This place has got to be one of the most unusual bars in Shanghai: a working tattoo parlour that had a top-notch cocktail bar added to its downstairs area in October 2013. Harley Davidson motorcycles are often revved outside as the achingly hip local crowd sip great cocktails in the dingy but cool bar area, but there’s still an inclusive – you could even say “family” – vibe. The owner also promises not to tattoo you on the spot if you have a few too many drinks then demand an inking session, which is good of him.

Address: 260 Xiangyang Lu, near Yongkang Lu

El Coctel

There’s often a queue to get a seat in the swish and popular cocktail bar El Coctel, but it’s worth the wait. Some of the best cocktails in Puxi are on offer here, and at weekends it becomes one of the trendiest bars to people watch in as you sip creations such as the Spice Rum Treacle.

Address: Second Floor, 47 Yongfu Lu, near Fuxing Xi Lu

The Retreat

This minute café/bar on leafy Gao’an Road is so intimate it’s impossible not to acquire new friends here. Being owned by a Brit as well as his Chinese girlfriend, Union Jack flag cushions abound, along with paintings of Oxfordshire scenery. It’s a great place in the week for a pre-meal drink or, if you end up there in the early hours during the weekend, perfect for toasting new friendships until dawn.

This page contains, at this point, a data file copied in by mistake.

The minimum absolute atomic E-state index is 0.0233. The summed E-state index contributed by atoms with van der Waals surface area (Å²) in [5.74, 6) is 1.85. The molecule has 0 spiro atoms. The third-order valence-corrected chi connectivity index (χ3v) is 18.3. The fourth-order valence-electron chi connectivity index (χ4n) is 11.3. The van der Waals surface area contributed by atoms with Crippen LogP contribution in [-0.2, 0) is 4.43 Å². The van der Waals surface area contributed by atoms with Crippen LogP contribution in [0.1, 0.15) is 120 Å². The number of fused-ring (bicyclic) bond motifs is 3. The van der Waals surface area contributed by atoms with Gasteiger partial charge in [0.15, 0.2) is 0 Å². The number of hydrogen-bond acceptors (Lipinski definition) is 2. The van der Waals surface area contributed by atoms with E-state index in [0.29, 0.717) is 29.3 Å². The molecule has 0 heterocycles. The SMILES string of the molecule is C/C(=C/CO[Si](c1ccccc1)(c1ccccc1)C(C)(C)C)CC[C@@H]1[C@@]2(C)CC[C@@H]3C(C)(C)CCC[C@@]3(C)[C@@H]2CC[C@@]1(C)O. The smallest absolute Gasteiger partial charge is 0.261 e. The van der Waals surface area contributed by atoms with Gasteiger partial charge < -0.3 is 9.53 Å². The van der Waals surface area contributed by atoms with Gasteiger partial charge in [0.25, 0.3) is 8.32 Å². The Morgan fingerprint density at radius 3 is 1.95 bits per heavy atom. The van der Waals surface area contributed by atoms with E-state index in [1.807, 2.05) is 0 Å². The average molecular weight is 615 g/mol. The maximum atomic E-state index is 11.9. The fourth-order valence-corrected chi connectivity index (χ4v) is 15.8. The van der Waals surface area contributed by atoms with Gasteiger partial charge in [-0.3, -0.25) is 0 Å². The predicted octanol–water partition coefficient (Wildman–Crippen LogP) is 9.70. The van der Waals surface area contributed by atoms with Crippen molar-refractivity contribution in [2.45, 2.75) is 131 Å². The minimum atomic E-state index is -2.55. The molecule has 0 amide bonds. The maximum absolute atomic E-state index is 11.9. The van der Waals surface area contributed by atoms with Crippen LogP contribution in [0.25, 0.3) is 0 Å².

Address: 101 Gao’an Lu, near Zhaojiabang Lu

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The seventeenth of May is just another day to most people, but in Oslo (and all across Norway for that matter) it’s an eagerly anticipated annual event: Norwegian National Day. A celebration of the signing of the Norwegian Constitution, National Day is a joyous and rather rambunctious affair. It has the usual parades, bands, street parties and food stalls you’d expect, plus a healthy dose of patriotic singing and flag waving. Children are allowed as much ice cream as they can ingest, and Oslo’s half a million inhabitants come out in their droves. But the twist in Norway is all in the togs.

Walk out of your door on the big day and you’ll feel as if you’ve accidentally stumbled onto the set of a historical costume drama, with everyone dressed head to toe in traditional dress. Women bustle about in floor-length woollen dresses in vibrant reds, greens, blues and purples, their laced-up bodices adorned with intricate embroidery. Little boys run around in plus fours and woollen waistcoats to match their fathers while teenagers, depending on their year in school, wear traditional fishermen’s overalls in fire-engine red and peacock blue. The effect is disconcerting at first and then, frankly, wonderful as everyone takes part and the city is completely transformed.

Don’t worry if you’ve not got the gear, and certainly don’t try to buy an outfit for the occasion as they cost hundreds (if not thousands) of euros and are passed down in Norwegian families from generation to generation. Just steer clear of jeans and wear something nice and you’ll blend right in. The best advice is to go with the flow: clap along with the packs of teenagers chanting traditional Norwegian songs; smile at the children strutting by, their faces scrubbed clean and hair done perfectly for the occasion; bow and nod to the waved greetings of the royal family from the balcony of the palace; and above all let yourself be dragged into the spontaneous and joyous revelry all around.